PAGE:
The test requires that a calibrated steel wire coil of known composition be introduced in the furnace and soaked in the carbon-containing atmosphere for a given time (about 30 to 40 minutes depending on temperature), ideally until equilibrium in carbon content is achieved.

It is then removed from the furnace and cooled before being introduced into the instrument that measures electrical characteristics and outputs the calculated carbon potential.

The specific instrument described in the article is designed to provide results within 0.03% of the carbon in an atmosphere containing 0.1 to 1.3% carbon.

The last article of the brochure explains the operational principles of several flowmeters. The precise knowledge of the measured values is an increasingly important part of quality control systems.

It explains that the most important flowmeter selection criteria in heat treating applications include reliability, accuracy, ruggedness, ease of calibration and of maintenance.

First they are divided into volumetric or mass flow measuring devices.

The different types are first listed and then described. A useful Table summarizes the types, the operating principle, the manufacturers and typical indicative characteristics.

Readers interested in Heat Treating are urged to download the brochure at the following link, and to review the articles summarized here above.

HT Pro.

12 - Testimonials

Date: 05 Jun 2014, 09:58:17 PM
Subject: Submission from

On Thu Jun 05 21:57:17 2014, the following results were submitted from the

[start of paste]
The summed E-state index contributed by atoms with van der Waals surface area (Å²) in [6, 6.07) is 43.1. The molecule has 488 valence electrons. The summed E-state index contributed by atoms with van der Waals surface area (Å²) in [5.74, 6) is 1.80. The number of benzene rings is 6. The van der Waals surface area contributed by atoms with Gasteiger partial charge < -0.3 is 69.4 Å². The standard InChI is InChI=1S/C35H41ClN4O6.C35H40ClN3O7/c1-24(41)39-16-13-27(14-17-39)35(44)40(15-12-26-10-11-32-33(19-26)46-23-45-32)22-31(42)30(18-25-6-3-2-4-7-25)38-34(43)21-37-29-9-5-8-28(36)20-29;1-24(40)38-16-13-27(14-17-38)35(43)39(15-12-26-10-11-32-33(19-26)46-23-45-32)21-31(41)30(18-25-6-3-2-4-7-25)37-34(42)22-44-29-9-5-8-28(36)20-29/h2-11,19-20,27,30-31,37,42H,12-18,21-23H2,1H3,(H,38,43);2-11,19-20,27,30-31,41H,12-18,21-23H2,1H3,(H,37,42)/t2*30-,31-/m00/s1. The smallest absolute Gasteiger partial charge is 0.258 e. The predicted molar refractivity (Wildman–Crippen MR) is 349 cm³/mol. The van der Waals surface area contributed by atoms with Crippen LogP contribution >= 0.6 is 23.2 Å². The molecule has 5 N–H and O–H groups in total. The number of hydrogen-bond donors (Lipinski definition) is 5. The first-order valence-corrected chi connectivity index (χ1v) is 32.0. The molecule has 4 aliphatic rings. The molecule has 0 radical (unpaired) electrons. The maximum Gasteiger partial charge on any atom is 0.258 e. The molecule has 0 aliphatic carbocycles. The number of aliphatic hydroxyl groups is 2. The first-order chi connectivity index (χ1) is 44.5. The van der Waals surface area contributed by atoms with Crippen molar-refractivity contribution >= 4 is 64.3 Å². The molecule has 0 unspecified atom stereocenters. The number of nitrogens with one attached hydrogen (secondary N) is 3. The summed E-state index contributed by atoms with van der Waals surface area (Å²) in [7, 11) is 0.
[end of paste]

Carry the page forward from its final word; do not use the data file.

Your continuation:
"Form 5" on

Name: Kevin Gamble
E-Mail Address: removed for security
Country: United States
Organization: Journeyman
Your Task: Computer Specialist

Date: 07 Jun 2014, 11:14:55 AM
Subject: Re: Code
Thank you so much. I will stay in touch, and let you know about my progress

On Sat Jun 14 06:41:58 2014, the following results were submitted from the
"Form 5" on

Name: Jamal Nataj
E-Mail Address: removed for security
Country: Iran
Organization: kayson
Your Task: safety engineer

Hi Elia
Thanks for your answer.

13 - Correspondence: a few Comments

13.1 - I am still surprised (although I should not be) when I receive a message that is not a query nor a comment nor a feedback. Examples:

"We are a MEP based company,having projects related to HVAC activities."[end of message] or "welding extrays"[end of message]

What can I do short of asking to explain what they want? And even then...
The truth is that most of times I have no inclination to answer at all.

13.2 - I usually request, after my answers, that correspondents fill a short questionnaire, to inform me if my input was understood and useful. I seldom get any reactions at all.

To obviate this regrettable behavior, I think of introducing the request of a small fee ($ 10) to be paid to me just to get my answer. I would appreciate readers comments and feedback.

14 - Bulletin Board

14.1 - Quality Control of Aluminium and Copper Laser-Welded Assemblies
Date: 9 July Time: 09.30 - 15.30 Venue: TWI Ltd, Cambridge, UK.

14.2 - Heat Treatment Conference
Aug. 12, 13. Sheraton Arlington Hotel, Dallas, Tex. Sponsored by AWS.

14.3 - Additive Manufacturing Conference
Sept. 9, 10. Renaissance Orlando Airport Hotel, Orlando, Fla

14.4 - MS&T 14 - Materials Science & Technology 2014
October 12-16, 2014 - David L. Lawrence Convention Center - Pittsburgh, PA, USA

14.5 - Sheet Metal Welding Conference XVI
Oct. 22–24. Schoolcraft College, Livonia, Mich.

14.6 - FABTECH 2014
Nov. 11–13. Georgia World Congress Center, Atlanta, Ga.

Watch the Video:

Why Don't I Work From Home?.

and also:

Think Outside the Cube.

Click on the following image to watch the SBI! TV Show!



Site Build It!

Click on this Logo NOW!


Copyright (©) 2014, by Elia E. Levi and
All Rights Reserved.

See you next time...

Back to Back Issues Page